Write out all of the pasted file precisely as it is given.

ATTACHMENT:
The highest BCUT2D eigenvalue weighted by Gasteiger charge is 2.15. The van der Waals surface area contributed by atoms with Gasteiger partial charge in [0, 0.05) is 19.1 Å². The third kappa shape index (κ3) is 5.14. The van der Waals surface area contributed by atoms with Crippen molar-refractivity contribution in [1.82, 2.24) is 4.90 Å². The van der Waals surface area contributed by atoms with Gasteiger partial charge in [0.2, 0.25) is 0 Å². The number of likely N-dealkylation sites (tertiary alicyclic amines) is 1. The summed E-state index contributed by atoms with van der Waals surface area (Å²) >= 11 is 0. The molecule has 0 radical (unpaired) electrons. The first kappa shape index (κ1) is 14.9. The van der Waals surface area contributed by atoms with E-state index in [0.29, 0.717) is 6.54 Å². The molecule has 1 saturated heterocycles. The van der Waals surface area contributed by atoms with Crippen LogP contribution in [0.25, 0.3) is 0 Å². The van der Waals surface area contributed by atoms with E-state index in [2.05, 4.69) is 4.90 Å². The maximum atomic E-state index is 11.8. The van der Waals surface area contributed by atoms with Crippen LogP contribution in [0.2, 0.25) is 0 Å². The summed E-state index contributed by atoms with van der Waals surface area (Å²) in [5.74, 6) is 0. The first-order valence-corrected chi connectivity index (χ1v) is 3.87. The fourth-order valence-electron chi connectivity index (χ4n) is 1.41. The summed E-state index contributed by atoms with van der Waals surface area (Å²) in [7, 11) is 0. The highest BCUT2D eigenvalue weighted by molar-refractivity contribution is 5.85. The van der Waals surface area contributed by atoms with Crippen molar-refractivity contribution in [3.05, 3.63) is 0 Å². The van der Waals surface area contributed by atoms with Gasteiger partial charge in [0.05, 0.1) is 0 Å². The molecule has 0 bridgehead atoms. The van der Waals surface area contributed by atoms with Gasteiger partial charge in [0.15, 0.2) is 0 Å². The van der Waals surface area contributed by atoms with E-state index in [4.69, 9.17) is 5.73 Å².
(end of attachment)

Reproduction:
The highest BCUT2D eigenvalue weighted by Gasteiger charge is 2.15. The van der Waals surface area contributed by atoms with Gasteiger partial charge in [0, 0.05) is 19.1 Å². The third kappa shape index (κ3) is 5.14. The van der Waals surface area contributed by atoms with Crippen molar-refractivity contribution in [1.82, 2.24) is 4.90 Å². The van der Waals surface area contributed by atoms with Gasteiger partial charge in [0.2, 0.25) is 0 Å². The number of likely N-dealkylation sites (tertiary alicyclic amines) is 1. The summed E-state index contributed by atoms with van der Waals surface area (Å²) >= 11 is 0. The molecule has 0 radical (unpaired) electrons. The first kappa shape index (κ1) is 14.9. The van der Waals surface area contributed by atoms with E-state index in [0.29, 0.717) is 6.54 Å². The molecule has 1 saturated heterocycles. The van der Waals surface area contributed by atoms with Crippen LogP contribution in [0.25, 0.3) is 0 Å². The van der Waals surface area contributed by atoms with E-state index in [2.05, 4.69) is 4.90 Å². The maximum atomic E-state index is 11.8. The van der Waals surface area contributed by atoms with Crippen LogP contribution in [0.2, 0.25) is 0 Å². The summed E-state index contributed by atoms with van der Waals surface area (Å²) in [5.74, 6) is 0. The first-order valence-corrected chi connectivity index (χ1v) is 3.87. The fourth-order valence-electron chi connectivity index (χ4n) is 1.41. The summed E-state index contributed by atoms with van der Waals surface area (Å²) in [7, 11) is 0. The highest BCUT2D eigenvalue weighted by molar-refractivity contribution is 5.85. The van der Waals surface area contributed by atoms with Crippen molar-refractivity contribution in [3.05, 3.63) is 0 Å². The van der Waals surface area contributed by atoms with Gasteiger partial charge in [0.05, 0.1) is 0 Å². The molecule has 0 bridgehead atoms. The van der Waals surface area contributed by atoms with Gasteiger partial charge in [0.15, 0.2) is 0 Å². The van der Waals surface area contributed by atoms with E-state index in [4.69, 9.17) is 5.73 Å².